Reviews: These books take readers on trips into history
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"Muhammad Ali: Champion of the World" By Jonah Winter. Illustrated by Francois Roca (Swartz & Wade Books, $16.9, 32 pages). Recommended for ages 4 to 8.
Befitting the man portrayed therein, this new children's book about retired boxing champion Muhammad Ali is audacious. Like Ali, it shouts triumph, personality and ego.
After circling back to the turn of the 20th century and "the first black king in the Kingdom of Boxing," Jack Johnson, Pittsburgh resident Jonah Winter lays a foundation to tell the story of the three-time heavyweight champ.
Using bits about two more African-American boxing greats, Joe "the Brown Bomber" Louis and Sonny Liston, Mr. Winter one-two punches his way through a brief look at the early and mid-career of the man who first appeared on the scene as Cassius Clay but became even more famous under his black Muslim name, Muhammad Ali.
The story includes the world's askance look at Ali, when he came across as a braggart and clown before the Clay-Liston bout in 1964.
"And Cassius Clay said,
'FLOAT LIKE A BUTTERFLY, STING LIKE A BEE,
YOU CAN'T HIT WHAT YOU CAN'T SEE.' "
Ali's boisterous confidence is proved when he puts Liston out of the fight in six rounds. His words explode from the page:
"And Cassius Clay said,
'I AM KING
OF THE WORLD!
I AM THE GREATEST!!!' "
At one point, Ali's star seemed to take a nosedive. Winter includes that, too. Even so, the Champ's willingness to endure a jail term for refusing to fight in the Vietnam War is presented as a mark of character and grit.
Francois Roca's photograph-like illustrations bring an essential realism to the true tale. Especially interesting is a picture of Ali sitting in the gym locker room pondering his next move after receiving his draft notice from the United States Army. The loneliness that comes as one faces a seemingly insurmountable problem fills the shadowy room where Ali sits slumped on a wooden bench.
Mr. Roca also captures the newly found pride of American blacks in another scene. It is 1974. Ali has deplaned at the Kinshasa Airport, the capital of what is now called the Democratic Republic of the Congo, for the "Rumble in the Jungle" against George Foreman. As admirers crowd him, Ali's eyes are uplifted; his slightly smiling face appears open to the wonder of being in "the homeland of his ancestors." His expression could reflect that of many African Americans who, by the 1970s, felt they could embrace their African heritage after having weathered the civil rights movement.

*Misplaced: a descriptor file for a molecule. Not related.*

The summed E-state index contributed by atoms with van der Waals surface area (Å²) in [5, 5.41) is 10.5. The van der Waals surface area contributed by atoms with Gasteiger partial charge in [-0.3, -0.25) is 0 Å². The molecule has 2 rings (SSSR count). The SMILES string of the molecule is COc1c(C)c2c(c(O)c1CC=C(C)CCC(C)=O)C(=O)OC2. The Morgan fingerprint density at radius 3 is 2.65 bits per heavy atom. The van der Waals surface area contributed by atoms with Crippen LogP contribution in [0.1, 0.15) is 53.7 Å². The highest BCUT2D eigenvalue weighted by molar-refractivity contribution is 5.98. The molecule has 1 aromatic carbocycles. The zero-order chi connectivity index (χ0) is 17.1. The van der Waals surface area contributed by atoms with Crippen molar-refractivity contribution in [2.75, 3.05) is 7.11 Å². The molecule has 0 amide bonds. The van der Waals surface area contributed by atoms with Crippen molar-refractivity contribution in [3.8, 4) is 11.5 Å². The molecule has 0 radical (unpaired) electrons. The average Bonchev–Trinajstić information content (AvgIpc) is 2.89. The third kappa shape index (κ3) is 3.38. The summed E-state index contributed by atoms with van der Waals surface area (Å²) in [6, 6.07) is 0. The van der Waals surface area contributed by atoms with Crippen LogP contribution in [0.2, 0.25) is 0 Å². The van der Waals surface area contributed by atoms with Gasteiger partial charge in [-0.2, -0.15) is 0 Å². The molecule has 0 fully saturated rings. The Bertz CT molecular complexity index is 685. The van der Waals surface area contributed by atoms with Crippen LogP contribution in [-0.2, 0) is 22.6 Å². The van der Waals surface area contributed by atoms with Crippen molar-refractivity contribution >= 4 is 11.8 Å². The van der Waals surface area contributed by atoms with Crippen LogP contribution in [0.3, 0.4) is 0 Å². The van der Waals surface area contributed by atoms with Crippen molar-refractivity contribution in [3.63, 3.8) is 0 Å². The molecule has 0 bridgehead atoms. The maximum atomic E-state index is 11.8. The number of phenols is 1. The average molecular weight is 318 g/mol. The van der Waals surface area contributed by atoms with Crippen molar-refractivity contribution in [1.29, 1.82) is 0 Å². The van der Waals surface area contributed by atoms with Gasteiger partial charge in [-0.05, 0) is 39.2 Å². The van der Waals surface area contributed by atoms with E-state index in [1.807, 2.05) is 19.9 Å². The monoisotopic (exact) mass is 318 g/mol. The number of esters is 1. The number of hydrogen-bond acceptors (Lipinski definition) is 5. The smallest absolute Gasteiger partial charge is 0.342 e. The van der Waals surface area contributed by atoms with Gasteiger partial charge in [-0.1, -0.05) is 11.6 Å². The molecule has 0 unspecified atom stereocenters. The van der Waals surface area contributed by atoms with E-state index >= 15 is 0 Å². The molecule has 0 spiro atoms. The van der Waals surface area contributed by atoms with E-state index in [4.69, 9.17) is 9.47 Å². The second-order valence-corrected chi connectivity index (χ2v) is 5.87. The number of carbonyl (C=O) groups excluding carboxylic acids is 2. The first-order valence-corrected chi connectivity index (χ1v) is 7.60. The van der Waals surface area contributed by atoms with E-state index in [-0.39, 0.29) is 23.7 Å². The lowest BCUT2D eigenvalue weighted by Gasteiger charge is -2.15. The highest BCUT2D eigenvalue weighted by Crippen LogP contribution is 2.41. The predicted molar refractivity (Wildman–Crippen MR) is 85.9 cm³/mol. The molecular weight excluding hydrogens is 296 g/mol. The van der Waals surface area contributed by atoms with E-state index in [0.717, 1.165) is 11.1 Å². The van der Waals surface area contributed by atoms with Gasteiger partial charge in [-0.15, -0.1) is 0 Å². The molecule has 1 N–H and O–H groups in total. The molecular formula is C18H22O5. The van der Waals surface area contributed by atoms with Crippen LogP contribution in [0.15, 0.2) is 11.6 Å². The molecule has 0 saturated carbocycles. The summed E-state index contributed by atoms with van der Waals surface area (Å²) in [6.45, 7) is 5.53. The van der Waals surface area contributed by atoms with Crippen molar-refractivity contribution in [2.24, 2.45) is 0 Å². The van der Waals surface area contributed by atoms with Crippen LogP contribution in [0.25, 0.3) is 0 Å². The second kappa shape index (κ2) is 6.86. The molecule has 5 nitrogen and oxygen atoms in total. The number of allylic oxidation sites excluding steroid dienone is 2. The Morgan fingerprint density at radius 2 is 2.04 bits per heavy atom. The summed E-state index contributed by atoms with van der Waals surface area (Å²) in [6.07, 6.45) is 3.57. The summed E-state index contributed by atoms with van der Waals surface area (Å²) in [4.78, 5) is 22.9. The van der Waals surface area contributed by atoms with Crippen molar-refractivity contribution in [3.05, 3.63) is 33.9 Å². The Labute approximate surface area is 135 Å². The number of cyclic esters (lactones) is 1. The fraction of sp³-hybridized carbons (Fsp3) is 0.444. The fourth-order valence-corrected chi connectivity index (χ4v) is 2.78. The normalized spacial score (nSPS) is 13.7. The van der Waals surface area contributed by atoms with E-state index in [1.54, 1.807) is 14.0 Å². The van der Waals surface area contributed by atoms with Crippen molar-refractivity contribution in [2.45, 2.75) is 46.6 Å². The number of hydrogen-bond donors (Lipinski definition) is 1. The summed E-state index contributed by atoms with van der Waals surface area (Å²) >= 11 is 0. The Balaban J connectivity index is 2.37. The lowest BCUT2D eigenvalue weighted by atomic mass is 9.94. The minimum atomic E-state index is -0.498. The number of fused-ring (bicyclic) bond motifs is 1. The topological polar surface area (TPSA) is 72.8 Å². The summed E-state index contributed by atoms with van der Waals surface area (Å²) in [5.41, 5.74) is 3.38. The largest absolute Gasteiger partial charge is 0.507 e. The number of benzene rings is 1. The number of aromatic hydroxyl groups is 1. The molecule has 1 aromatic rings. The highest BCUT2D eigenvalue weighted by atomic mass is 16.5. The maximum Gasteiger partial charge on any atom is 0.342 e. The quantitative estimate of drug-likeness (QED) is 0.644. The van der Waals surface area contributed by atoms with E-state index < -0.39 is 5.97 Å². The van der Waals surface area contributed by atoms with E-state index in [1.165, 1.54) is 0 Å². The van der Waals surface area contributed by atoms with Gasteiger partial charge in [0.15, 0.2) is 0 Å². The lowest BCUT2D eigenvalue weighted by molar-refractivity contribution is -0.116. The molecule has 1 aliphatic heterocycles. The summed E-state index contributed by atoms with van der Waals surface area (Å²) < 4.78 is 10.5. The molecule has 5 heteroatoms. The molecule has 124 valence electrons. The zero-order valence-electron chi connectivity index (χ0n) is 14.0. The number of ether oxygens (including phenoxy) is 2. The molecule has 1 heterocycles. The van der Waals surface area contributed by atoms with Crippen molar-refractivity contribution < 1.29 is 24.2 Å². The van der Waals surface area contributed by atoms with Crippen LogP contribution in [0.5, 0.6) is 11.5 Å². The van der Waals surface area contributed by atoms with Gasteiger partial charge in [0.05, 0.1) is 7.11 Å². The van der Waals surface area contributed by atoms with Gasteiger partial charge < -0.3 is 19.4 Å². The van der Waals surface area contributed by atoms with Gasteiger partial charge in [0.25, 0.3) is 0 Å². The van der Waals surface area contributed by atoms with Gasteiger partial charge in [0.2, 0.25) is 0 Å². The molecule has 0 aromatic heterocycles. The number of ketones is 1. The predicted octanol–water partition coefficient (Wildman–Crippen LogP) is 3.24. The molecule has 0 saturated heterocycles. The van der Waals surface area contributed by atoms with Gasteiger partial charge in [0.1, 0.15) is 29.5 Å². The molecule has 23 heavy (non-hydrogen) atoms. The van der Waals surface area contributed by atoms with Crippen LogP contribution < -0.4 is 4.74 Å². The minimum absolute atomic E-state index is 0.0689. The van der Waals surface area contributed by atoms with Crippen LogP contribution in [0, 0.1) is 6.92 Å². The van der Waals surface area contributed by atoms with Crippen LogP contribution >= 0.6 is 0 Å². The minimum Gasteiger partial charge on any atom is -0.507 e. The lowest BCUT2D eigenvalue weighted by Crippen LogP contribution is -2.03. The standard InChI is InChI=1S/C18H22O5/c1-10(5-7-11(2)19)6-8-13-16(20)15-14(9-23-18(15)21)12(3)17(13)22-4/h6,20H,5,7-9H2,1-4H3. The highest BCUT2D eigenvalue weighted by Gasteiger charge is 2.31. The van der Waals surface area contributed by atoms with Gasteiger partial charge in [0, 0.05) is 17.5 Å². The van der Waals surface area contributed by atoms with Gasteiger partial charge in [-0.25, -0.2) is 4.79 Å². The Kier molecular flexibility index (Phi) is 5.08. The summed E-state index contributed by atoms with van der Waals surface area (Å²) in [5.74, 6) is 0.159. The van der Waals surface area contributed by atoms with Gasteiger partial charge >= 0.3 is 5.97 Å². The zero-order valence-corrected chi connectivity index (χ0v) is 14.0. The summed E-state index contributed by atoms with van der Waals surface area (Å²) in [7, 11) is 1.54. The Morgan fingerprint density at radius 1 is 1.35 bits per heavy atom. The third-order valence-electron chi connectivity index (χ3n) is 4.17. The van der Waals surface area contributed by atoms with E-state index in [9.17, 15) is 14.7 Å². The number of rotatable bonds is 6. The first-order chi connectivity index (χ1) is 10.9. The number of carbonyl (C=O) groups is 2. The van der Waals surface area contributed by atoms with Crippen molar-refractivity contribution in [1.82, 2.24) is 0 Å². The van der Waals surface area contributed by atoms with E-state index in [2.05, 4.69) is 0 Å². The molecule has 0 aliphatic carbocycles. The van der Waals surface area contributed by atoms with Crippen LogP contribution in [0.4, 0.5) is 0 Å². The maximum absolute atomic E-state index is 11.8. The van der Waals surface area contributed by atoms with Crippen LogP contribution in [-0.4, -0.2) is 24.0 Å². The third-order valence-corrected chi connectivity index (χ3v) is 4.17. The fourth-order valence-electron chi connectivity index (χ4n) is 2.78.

The book commands attention. It does more, though. Pugilism notwithstanding, this is a book that begs to help steady the shaky self-esteem of a youngster, especially a young boy, struggling to fit in. The message is: It's OK to believe in yourself. It's OK to push to be the best. It's OK to get knocked down. Just get back up and stand for what you believe in.
"Night Running: How James Escaped with the Help of His Faithful Dog" by Elisa Carbone, illustrated by E.B. Lewis (Alfred A. Knopf, $16.99, 32 pages). Ages 8 to 10.
Here's a question. Can your dog think?
How many stories have you heard about dogs rousing their sleeping masters just in time to flee a burning house? Or what about the dog who punched out 9-1-1 on the phone as his mistress lay unconscious on the floor?
So why couldn't a 19th-century slave boy have a faithful beagle help him escape to freedom? "Night Running" is, in fact, based on former slave James Smith's story. Smith, a farmer and minister who lived in Huron County, Ohio, in the mid-1800s, fled slavery with the help of Quaker abolitionists and that of his dog Zeus. Ms. Carbone said she stumbled upon the story as she sifted through research for a book on the Underground Railroad.
Told through the eyes of Zeus, the story unfolds as James good-naturedly berates the floppy-eared dog for being "noisy." He says he wants to leave the dog behind because of that. But Zeus won't be left. He follows James into the woods, and it's a good thing, too. More than once, old Zeus saves the day.